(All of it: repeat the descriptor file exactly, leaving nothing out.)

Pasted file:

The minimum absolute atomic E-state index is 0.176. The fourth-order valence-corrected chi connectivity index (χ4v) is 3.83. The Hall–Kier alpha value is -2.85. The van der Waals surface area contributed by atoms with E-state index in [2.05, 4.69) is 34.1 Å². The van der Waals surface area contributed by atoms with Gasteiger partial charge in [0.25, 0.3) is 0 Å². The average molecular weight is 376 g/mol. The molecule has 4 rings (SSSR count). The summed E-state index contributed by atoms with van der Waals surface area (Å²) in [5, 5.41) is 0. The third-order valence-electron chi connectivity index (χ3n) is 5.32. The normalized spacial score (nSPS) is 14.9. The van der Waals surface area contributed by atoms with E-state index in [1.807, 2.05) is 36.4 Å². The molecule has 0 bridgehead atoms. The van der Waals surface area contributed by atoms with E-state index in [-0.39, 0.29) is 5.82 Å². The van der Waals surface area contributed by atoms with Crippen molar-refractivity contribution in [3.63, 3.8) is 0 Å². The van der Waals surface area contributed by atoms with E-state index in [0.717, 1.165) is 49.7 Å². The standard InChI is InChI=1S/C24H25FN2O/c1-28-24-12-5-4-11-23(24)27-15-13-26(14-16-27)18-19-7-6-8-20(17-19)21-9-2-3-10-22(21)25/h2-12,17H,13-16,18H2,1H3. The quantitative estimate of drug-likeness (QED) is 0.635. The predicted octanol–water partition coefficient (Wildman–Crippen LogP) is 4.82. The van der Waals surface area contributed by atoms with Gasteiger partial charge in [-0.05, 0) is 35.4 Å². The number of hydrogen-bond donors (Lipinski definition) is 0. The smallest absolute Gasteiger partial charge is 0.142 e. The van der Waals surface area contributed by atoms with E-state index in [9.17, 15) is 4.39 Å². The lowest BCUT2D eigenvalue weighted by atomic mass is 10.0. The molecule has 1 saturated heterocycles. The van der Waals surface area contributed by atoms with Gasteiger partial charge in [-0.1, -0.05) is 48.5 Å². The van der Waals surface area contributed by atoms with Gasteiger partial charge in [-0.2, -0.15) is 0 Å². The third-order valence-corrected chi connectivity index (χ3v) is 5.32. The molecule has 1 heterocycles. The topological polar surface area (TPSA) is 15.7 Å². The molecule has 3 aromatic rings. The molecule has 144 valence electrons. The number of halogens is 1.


The minimum absolute atomic E-state index is 0.176. The fourth-order valence-corrected chi connectivity index (χ4v) is 3.83. The Hall–Kier alpha value is -2.85. The van der Waals surface area contributed by atoms with E-state index in [2.05, 4.69) is 34.1 Å². The van der Waals surface area contributed by atoms with Gasteiger partial charge in [0.25, 0.3) is 0 Å². The average molecular weight is 376 g/mol. The molecule has 4 rings (SSSR count). The summed E-state index contributed by atoms with van der Waals surface area (Å²) in [5, 5.41) is 0. The third-order valence-electron chi connectivity index (χ3n) is 5.32. The normalized spacial score (nSPS) is 14.9. The van der Waals surface area contributed by atoms with E-state index in [1.807, 2.05) is 36.4 Å². The molecule has 0 bridgehead atoms. The van der Waals surface area contributed by atoms with E-state index in [-0.39, 0.29) is 5.82 Å². The van der Waals surface area contributed by atoms with Crippen molar-refractivity contribution in [3.63, 3.8) is 0 Å². The van der Waals surface area contributed by atoms with E-state index in [0.717, 1.165) is 49.7 Å². The standard InChI is InChI=1S/C24H25FN2O/c1-28-24-12-5-4-11-23(24)27-15-13-26(14-16-27)18-19-7-6-8-20(17-19)21-9-2-3-10-22(21)25/h2-12,17H,13-16,18H2,1H3. The quantitative estimate of drug-likeness (QED) is 0.635. The predicted octanol–water partition coefficient (Wildman–Crippen LogP) is 4.82. The van der Waals surface area contributed by atoms with Gasteiger partial charge in [-0.05, 0) is 35.4 Å². The number of hydrogen-bond donors (Lipinski definition) is 0. The smallest absolute Gasteiger partial charge is 0.142 e. The van der Waals surface area contributed by atoms with E-state index in [9.17, 15) is 4.39 Å². The lowest BCUT2D eigenvalue weighted by atomic mass is 10.0. The molecule has 1 saturated heterocycles. The van der Waals surface area contributed by atoms with Gasteiger partial charge in [-0.1, -0.05) is 48.5 Å². The van der Waals surface area contributed by atoms with Gasteiger partial charge in [-0.2, -0.15) is 0 Å². The third-order valence-corrected chi connectivity index (χ3v) is 5.32. The molecule has 1 heterocycles. The topological polar surface area (TPSA) is 15.7 Å². The molecule has 3 aromatic rings. The molecule has 144 valence electrons. The number of halogens is 1.